Statistical analysis was made with SPSS version 21 (IBM for Mac) and graphs made by GraphPad, Prism 7.0. Correlations were analyzed by Pearson correlation analysis. One-way ANOVA with Tukey’s multiple comparisons tests were used for adjusted p values for differences between groups. To reduce skewness, the following parameters were log transformed: plasma HIV RNA, CSF HIV RNA, CSF NFL, CSF neopterin, CSF neurogranin, and CD4+ T cell count.


Patient characteristics are presented in Table 1. In contrast to CSF NFL, there were no significant differences in CSF neurogranin levels between any of the studied groups; although, there was a relatively wide range within each group (Fig. 1a). CSF neurogranin concentrations were in the same range for HIV-negative controls as all groups of HIV-infected individuals. CSF NFL concentrations were highest in the HAD group and significantly higher CSF NFL was also found in neuroasymptomatic individuals with low CD4+ T cell counts as compared to those with higher CD4+ T cell counts and HIV-negative controls. Participants with HAD and neuroasymtpomatic individuals with low CD4+ counts also had higher CSF neopterin and NFL levels compared with the other groups (Fig. 1b, c). A weak but statistically significant correlation was found between CSF neurogranin and CSF NFL concentrations (r = 0.38, p < 0.0001) (Fig. 2). The correlation between CSF neurogranin and CSF neopterin was even weaker, but still significant (r = 0.18, p < 0.05), but stronger between CSF NFL and CSF neopterin (r = 0.47, p < 0.0001).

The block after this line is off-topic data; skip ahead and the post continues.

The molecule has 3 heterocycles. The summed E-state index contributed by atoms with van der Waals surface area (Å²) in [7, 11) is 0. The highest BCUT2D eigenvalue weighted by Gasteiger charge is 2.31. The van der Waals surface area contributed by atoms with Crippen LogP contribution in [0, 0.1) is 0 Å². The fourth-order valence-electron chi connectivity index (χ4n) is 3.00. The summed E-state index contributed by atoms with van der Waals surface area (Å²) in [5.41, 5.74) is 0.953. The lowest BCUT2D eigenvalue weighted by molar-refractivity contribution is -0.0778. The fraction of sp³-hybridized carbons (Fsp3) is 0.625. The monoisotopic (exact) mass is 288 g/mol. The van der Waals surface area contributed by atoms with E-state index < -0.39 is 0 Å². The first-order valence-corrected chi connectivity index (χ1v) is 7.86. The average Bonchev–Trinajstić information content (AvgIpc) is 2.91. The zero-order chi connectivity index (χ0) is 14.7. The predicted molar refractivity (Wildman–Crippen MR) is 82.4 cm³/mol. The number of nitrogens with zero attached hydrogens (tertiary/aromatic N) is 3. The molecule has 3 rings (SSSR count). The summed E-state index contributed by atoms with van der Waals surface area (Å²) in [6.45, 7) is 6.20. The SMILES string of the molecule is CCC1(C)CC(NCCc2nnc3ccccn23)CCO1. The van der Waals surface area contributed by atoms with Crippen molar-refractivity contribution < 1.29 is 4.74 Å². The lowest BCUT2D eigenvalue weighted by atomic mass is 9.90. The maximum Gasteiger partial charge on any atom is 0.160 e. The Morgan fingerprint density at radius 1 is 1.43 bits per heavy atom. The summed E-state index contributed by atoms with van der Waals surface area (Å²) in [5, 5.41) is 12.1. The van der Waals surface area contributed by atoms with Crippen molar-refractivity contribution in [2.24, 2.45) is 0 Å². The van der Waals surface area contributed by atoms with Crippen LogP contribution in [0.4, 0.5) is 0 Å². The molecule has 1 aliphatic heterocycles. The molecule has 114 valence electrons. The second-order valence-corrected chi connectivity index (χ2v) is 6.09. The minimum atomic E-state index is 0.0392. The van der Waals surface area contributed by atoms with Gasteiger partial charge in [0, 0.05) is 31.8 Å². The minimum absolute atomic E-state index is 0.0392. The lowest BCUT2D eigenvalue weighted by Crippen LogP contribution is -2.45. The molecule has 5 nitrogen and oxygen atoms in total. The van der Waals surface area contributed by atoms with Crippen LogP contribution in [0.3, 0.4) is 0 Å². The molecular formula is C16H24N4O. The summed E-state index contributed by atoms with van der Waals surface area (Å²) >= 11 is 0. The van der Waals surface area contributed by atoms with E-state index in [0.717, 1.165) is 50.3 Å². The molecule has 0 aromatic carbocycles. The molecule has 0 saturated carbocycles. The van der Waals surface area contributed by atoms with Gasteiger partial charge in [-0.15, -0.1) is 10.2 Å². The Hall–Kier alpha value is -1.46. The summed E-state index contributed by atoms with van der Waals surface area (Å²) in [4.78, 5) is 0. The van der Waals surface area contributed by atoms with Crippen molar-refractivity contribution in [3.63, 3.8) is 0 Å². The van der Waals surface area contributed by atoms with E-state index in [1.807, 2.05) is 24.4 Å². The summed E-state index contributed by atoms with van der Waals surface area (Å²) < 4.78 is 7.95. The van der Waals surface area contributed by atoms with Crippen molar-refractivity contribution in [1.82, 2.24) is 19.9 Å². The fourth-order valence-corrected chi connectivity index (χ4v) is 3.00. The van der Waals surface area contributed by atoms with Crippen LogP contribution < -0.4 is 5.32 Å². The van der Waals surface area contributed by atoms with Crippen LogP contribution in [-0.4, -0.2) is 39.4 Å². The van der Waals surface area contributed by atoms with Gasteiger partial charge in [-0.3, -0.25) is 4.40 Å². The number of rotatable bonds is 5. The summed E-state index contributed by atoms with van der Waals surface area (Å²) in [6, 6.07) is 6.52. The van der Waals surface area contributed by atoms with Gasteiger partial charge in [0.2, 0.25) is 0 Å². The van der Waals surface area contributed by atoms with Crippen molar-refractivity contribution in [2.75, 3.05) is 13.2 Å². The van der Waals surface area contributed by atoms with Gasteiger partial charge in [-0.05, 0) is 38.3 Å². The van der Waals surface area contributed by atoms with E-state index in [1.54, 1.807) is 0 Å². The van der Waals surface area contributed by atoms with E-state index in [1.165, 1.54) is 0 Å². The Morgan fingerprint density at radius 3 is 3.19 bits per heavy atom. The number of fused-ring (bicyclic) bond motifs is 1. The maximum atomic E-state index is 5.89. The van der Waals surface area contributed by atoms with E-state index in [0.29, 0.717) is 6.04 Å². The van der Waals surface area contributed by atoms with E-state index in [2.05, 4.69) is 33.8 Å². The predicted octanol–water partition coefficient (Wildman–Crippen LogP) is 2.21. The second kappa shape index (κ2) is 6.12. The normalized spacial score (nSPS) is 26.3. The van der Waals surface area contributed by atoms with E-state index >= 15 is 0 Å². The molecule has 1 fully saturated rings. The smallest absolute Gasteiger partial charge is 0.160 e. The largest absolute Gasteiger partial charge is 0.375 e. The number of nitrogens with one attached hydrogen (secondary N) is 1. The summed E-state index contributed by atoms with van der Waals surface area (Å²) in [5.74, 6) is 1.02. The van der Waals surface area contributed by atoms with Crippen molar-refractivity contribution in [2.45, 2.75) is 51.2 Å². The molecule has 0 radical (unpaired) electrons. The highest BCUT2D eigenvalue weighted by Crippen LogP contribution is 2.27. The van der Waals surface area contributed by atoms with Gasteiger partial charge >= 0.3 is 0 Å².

Table 1

Patient characteristics



Age (years)

Gender (female)

CD4 (cells/μL)

Plasma HIV RNA



Median (IQR)

Number (%)

Median (IQR)

Log10 copies/mL

HIV negative


39 (29–47)

3 (23)



HIV neuroasymptomatic

 CD4 > 350


41 (32–45)

10 (33)

462 (397–618)

4.17 (3.72–4.57)

 CD4 200–349


39 (32–48)

9 (36)

240 (220–290

4.74 (4.32–5.04)

 CD4 50–199


42 (34–51)

13 (52)

110 (90–139)

5.09 (4.66–5.42)

 CD4 < 50


44 (36–48)

9 (36)

20 (10–30)

5.49 (5.00–5.90)

HIV-associated dementia


43 (40–57)

0 (0)

60 (39–137)

5.69 (5.46–5.82)

Neuroasymptomatic, ART


44 (36–54)

13 (39)

580 (450–830)

< 1.30 (< 1.30–< 1.30)

N number, IQR interquartile range, NA not analyzed, ART antiretroviral therapy, CSF cerebrospinal fluid

*CD4 only available for four controls, IQR not presented

Fig. 1